On Sunday, I drove down Interstate 5 to the Ashland area, in hopes of photographing the elusive Sooty Hairstreak and Sternitsky's Parnassian in the mountains nearby. As I pulled closer to Ashland, I saw a large plume of smoke arising from what looked to be the Cascade Siskiyou National Monument. Not good. This monument is a treasure trove of biodiversity, a mixing zone of the habitats and creatures of the Cascade Range, the Klamath Mountains and the Siskiyou Mountains. I didn't even want to think about what a wildfire there could destroy. Even though the smoke was getting increasingly thick as I got closer, I decided to drive up Baldy Creek Road, to see what conditions were really like. I've learned to not always trust first impressions...
When I saw this sign, a little debate started up in my head. One side was the law-abiding, safety-protocol-following part of me (I could die in the fire and that's not how I want to go, it would be embarrassing to be arrested for trying to photograph butterflies, etc.), and the other was the I-want-to-get-this-done-now side (maybe its not as bad as it looks, maybe they're being overly cautious, I drove three hours to get here-I'm not turning around!, etc.). It was an interesting debate. The law-abiding side won after a few rounds.
I didn't have a cell signal up there to get more information, so I drove back down to Ashland, and stopped in shady Lithia Park to ponder my next move. From the look of things the smoke was engulfing both places I wanted to visit: Boccard Point (via Baldy Creek Rd) and Mt. Ashland. Boccard Point was the spot for Sternitsky's Parnassian, a really stunning silvery white butterfly with black marks and bright red spots. Mt. Ashland was the spot for the Sooty Hairstreak, a dark and dusky little butterfly that was hard to spot due to its fast flight and cryptic coloration.
I ate lunch in the park, and tried to contact my AirBnB host to see if she would refund my rental fee, since it appeared that I wouldn't be able to do what I came for. I hung around in the park for a bit waiting for her reply. After a while it occurred to me that there may be some handy webcams that could give me a view of what was going on up on Mt. Ashland. Sure enough there was one, and danged if it wasn't showing a perfectly blue sky and crystal clear air! This was just a few miles as the hawk flies from what I now knew was the deadly Klamathon Fire. The last I heard, two people have been killed in that fire, and almost 2,000 firefighters are doing their best to protect surrounding structures and habitats. Thank you firefighters!
Now that I knew Mt. Ashland was clear, I skeedaddled up there to catch the last couple of hours of good sun, since it was already after 2 pm. Here's what I saw when I got up there:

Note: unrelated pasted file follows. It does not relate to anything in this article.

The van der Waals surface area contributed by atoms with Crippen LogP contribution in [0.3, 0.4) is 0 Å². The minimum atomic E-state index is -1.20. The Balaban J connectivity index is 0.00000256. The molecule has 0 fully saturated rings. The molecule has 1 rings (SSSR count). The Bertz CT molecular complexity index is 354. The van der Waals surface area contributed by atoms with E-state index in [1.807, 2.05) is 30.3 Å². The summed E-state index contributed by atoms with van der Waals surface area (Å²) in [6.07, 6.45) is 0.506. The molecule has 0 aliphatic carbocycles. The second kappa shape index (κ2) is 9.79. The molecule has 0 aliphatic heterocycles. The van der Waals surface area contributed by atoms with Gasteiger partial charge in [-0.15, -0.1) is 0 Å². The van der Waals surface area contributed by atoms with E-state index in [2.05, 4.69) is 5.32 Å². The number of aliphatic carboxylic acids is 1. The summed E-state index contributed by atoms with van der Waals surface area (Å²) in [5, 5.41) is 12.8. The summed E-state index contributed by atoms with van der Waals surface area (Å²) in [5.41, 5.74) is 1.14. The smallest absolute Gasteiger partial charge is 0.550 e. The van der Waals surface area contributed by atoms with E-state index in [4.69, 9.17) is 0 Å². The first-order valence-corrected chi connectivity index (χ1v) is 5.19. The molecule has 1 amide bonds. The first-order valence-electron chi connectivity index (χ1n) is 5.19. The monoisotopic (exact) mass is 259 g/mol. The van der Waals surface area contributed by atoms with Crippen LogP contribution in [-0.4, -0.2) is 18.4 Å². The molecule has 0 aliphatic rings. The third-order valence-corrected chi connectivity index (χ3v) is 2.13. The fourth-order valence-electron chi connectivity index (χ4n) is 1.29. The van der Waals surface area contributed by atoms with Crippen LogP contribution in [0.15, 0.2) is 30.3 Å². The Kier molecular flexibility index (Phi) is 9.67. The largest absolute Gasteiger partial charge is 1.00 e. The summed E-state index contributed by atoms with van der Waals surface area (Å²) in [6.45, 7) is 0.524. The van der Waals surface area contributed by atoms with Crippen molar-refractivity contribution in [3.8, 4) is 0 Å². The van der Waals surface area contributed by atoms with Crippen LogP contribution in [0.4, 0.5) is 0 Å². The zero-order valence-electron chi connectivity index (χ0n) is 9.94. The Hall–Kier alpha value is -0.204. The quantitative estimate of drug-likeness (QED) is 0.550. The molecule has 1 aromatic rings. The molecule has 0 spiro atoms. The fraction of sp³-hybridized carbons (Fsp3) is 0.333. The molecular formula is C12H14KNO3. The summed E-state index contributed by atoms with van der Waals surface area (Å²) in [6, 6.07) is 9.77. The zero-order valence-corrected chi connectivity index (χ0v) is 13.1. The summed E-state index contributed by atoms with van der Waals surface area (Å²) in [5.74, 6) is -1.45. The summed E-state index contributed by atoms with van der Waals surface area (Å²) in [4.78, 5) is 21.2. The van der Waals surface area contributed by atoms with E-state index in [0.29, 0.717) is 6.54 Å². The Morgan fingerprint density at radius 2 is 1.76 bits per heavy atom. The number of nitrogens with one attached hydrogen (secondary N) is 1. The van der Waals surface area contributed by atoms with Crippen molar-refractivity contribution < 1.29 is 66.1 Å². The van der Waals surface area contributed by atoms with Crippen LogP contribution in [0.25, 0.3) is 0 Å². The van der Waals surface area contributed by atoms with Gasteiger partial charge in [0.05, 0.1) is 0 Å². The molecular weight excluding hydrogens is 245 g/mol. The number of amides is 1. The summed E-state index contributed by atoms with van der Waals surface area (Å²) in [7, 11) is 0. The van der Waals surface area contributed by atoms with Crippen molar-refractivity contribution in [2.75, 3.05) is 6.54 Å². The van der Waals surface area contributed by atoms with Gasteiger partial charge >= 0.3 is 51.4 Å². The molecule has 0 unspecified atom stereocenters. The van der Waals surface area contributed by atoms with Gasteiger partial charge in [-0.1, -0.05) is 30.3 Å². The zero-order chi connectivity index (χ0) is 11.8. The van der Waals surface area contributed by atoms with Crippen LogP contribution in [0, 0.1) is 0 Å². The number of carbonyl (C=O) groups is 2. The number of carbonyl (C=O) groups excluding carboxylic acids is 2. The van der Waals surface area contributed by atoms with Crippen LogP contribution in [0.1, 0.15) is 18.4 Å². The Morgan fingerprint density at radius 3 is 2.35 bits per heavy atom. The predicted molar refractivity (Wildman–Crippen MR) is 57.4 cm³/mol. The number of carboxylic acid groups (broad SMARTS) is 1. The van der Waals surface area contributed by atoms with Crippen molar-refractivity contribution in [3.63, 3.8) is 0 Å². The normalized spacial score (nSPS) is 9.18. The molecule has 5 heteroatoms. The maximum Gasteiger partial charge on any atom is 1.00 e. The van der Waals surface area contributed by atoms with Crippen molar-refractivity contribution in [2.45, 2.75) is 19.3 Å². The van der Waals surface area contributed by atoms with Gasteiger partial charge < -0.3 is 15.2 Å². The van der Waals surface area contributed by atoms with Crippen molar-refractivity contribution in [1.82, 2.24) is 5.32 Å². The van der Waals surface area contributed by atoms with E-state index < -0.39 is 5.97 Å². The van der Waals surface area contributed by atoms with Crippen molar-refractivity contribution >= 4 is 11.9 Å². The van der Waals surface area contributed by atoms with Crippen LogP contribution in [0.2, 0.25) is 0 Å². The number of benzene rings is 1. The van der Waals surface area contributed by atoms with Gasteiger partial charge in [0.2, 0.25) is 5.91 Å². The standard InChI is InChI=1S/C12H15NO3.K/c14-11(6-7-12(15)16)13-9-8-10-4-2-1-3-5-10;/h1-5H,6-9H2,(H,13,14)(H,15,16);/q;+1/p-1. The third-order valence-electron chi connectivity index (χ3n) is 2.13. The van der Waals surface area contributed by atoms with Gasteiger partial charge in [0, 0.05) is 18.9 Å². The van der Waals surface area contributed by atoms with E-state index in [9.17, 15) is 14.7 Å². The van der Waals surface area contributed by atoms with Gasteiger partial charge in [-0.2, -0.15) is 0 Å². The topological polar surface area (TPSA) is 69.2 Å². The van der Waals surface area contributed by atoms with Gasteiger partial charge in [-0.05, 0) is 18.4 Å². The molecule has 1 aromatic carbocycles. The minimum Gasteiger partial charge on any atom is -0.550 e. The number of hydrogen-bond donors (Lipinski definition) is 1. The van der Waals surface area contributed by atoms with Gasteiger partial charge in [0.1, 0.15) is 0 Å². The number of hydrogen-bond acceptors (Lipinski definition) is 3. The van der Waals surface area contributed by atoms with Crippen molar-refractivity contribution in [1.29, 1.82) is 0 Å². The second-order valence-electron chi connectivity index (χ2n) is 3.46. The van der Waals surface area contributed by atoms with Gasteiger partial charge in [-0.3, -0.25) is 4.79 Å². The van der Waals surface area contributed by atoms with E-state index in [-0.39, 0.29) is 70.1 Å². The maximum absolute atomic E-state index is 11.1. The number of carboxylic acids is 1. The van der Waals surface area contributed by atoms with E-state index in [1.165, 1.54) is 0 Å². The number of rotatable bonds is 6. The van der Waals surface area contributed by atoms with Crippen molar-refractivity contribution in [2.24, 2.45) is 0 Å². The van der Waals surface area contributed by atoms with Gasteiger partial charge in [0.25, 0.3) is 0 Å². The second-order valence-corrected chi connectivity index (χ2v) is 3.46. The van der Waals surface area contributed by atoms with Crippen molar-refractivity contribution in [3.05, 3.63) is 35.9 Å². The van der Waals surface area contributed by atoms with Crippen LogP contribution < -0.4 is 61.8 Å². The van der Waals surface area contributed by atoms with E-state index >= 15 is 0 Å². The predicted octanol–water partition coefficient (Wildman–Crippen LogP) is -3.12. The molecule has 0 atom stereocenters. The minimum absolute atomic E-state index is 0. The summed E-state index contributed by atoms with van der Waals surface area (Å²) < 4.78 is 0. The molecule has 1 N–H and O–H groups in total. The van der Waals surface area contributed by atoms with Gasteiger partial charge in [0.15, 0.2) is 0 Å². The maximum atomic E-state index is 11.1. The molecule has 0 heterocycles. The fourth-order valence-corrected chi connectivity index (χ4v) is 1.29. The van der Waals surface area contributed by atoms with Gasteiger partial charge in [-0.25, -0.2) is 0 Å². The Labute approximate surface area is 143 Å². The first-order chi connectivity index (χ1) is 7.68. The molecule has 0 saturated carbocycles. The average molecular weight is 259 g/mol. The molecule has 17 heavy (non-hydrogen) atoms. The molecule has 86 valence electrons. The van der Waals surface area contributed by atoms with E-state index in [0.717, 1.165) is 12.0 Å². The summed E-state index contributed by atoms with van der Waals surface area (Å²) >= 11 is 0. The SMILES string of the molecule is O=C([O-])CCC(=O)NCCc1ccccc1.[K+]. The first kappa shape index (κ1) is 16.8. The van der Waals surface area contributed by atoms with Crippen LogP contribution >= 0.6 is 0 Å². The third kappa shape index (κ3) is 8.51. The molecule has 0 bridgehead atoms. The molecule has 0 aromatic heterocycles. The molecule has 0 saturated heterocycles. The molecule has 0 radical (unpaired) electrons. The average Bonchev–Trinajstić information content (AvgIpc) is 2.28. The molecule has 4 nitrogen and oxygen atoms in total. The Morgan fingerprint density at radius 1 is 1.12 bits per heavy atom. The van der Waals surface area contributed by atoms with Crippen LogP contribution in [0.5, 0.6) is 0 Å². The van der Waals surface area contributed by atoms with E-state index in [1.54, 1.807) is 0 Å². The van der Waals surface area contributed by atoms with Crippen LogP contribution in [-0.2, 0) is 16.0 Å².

The most productive part of the Mt. Ashland Road for butterflies is the first few miles after it turns to gravel, west of the ski area. As I was driving, I remembered seeing more than 15 years ago what was probably a Sooty Hairstreak in a mixed sage/wildflower meadow a couple miles down, so I headed straight there. I hopped out of the car, binoculars and camera strapped on. I wandered through this meadow, favoring the rocky areas, since I knew this butterfly tended to be found near rocky outcrops. After about 40 minutes I spotted a small dark thing zipping around--could it be? I followed it visually as best I could, but the dang thing was moving fast and was really darkly colored--when it would pass something dark, I would lose it completely. Then I had to wait for it to move again and then start over. Then another dark zip-zip. Crap! Lost it again. Then another zip-zip. This time, I spotted where it landed! So I walked in my molasses-in-wintertime as-slow-as-possible walk to where I saw it land. Binoculars up slowly, and that's him! Now the hard part: getting close enough for a decent picture, without scaring him off on another eye-straining zippity-doo-dah escape path. Lucky for me, he clung to his perch, in part to avoid being blown off of it by the wind that was now starting to gust a bit. That's now a new challenge: macro photography of objects being blown around in the wind is not easy. Not only did I have to approach so slowly so as to not trigger his alarm system and send him flying, I also had to stand there in photo-taking posture until there was a break in the wind.
Fortunately his perch was high enough that I wasn't all bent over and contorted, since I wouldn't have lasted long (in spite of all my yoga practice) if he was lower. Somebody watching me might of thought "Maybe that dude fell asleep while he was taking a picture-- he hasn't moved in quite a while!"
My patience paid off. The wind paused, he didn't fly, and I snapped the first of several images of the Sooty Hairstreak.
In the galleries, you'll see also see images I took there of the Arrowhead Blue, and the Sierra Nevada Blue, the latter of which is hard to find anywhere else in Oregon. Altogether, I saw 28 species of butterflies, mostly close to the wet areas near the road. A good day, that would not have happened if I hadn't checked that webcam to challenge my assumption about the extent of the smoke. Oh and I didn't cancel my AirBnB, and got to enjoy a nice stay in the Ashland area. Gratitude!
Not that I'm counting or anything, but this is now officially number 148. 12 more to go!